SCOTTISH GPs have a duty to continue caring for their patients even when they are passed on to hospital services, doctors have claimed.
In a debate following the Francis Report into the tragedy of unnecessary deaths at the Mid Staffordshire NHS Trust in England, the British Medical Association conference in Clydebank heard action was needed to make sure it was not repeated elsewhere.
Andrew Cowie, a GP in Tayside, said the incident showed what happened when managers focused on cost efficiency in hospitals but nobody focused on the experience of patients.
“The Francis Report criticised both hospital doctors and the local GPs stating that ‘a GP’s duty to a patient does not end on referral to hospital, but [is] a continuing relationship’,” he said.
Doctors at the conference also called for a change in the culture of the NHS to make it easier for NHS staff to raise concerns about patient safety.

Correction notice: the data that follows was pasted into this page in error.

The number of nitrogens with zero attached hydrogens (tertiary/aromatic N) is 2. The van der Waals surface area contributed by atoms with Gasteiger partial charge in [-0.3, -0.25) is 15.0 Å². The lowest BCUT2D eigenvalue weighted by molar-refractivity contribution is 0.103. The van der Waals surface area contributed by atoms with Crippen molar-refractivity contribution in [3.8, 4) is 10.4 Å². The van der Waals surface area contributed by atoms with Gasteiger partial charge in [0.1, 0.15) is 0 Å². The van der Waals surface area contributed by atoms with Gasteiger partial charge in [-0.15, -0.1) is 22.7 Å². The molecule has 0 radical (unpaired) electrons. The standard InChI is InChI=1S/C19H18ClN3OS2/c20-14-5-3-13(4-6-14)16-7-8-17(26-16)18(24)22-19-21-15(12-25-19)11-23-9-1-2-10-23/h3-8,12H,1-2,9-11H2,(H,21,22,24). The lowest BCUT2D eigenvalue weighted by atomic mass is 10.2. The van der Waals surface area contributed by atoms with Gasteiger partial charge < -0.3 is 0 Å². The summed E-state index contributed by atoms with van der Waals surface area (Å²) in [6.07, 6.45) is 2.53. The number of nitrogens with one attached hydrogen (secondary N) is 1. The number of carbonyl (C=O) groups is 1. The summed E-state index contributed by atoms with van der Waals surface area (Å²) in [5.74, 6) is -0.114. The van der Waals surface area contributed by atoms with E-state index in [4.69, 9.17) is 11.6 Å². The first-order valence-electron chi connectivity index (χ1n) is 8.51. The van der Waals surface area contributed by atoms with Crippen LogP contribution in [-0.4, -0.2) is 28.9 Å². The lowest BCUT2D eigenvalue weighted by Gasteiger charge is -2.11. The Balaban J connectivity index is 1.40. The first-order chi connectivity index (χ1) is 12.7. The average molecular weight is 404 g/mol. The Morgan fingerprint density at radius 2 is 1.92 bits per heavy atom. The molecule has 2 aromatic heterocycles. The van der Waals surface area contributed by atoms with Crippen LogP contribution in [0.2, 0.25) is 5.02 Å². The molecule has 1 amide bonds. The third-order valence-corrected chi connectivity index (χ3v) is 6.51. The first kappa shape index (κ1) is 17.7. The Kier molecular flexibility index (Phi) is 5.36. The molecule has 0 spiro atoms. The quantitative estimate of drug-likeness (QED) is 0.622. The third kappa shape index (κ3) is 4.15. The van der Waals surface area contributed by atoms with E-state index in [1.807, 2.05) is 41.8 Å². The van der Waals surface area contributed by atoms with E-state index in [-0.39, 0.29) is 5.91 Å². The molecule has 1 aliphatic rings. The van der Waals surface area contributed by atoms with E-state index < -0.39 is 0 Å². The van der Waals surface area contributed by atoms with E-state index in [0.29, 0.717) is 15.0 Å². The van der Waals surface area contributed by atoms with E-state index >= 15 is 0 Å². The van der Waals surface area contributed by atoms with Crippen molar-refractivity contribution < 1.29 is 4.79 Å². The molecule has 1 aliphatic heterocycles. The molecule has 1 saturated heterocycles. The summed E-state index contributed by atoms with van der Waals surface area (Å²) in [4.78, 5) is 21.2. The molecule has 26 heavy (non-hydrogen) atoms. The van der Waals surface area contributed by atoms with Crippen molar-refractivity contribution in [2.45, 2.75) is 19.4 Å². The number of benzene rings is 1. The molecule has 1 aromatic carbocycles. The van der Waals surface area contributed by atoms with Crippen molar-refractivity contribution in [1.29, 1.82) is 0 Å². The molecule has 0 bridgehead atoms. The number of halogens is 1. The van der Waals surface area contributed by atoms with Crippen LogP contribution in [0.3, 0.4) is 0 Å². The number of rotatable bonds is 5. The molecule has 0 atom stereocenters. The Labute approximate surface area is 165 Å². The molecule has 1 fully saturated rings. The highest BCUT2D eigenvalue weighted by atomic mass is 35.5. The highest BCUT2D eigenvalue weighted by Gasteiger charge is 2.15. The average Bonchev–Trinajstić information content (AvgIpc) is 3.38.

“In practice, clinicians raising concerns are too often treated as irritants,” Dr Cowie said.
Dr Alan McDevitt, chair of the BMA’s Scottish GPs committee, said: “While [the Mid Staffordshire tragedy] happened in England, we in Scotland must not be complacent and instead share the lessons learned. It is essential that we all – politicians, NHS organisations, doctors, managers, nurses and patient groups – work together to develop a different kind of health service where the system will not tolerate poor quality of care.”
The conference also heard GPs warn that the UK-wide review of the benefits system has been a “disaster” for patients.
GPs at the British Medical Association conference in Clydebank said they had seen a big increase in patients whose benefits are being challenged coming to see them as they attempted to reverse decisions to take them away.
Dr Georgina Brown, a GP in Glasgow, said: “The government-driven system to review patients’ benefits has been an embarrassment to the coalition government and a disaster for patients. They are struggling to navigate a system that does not support the most vulnerable in our society.
“Around 40 per cent of appeals are successful. What does this say about a system where they get it wrong at least 40 per cent of the time? The DWP [ Department for Work and Pensions] has a system which is not working and GPs shouldn’t be there to prop it up – it must be sorted out at the root level and fixed.”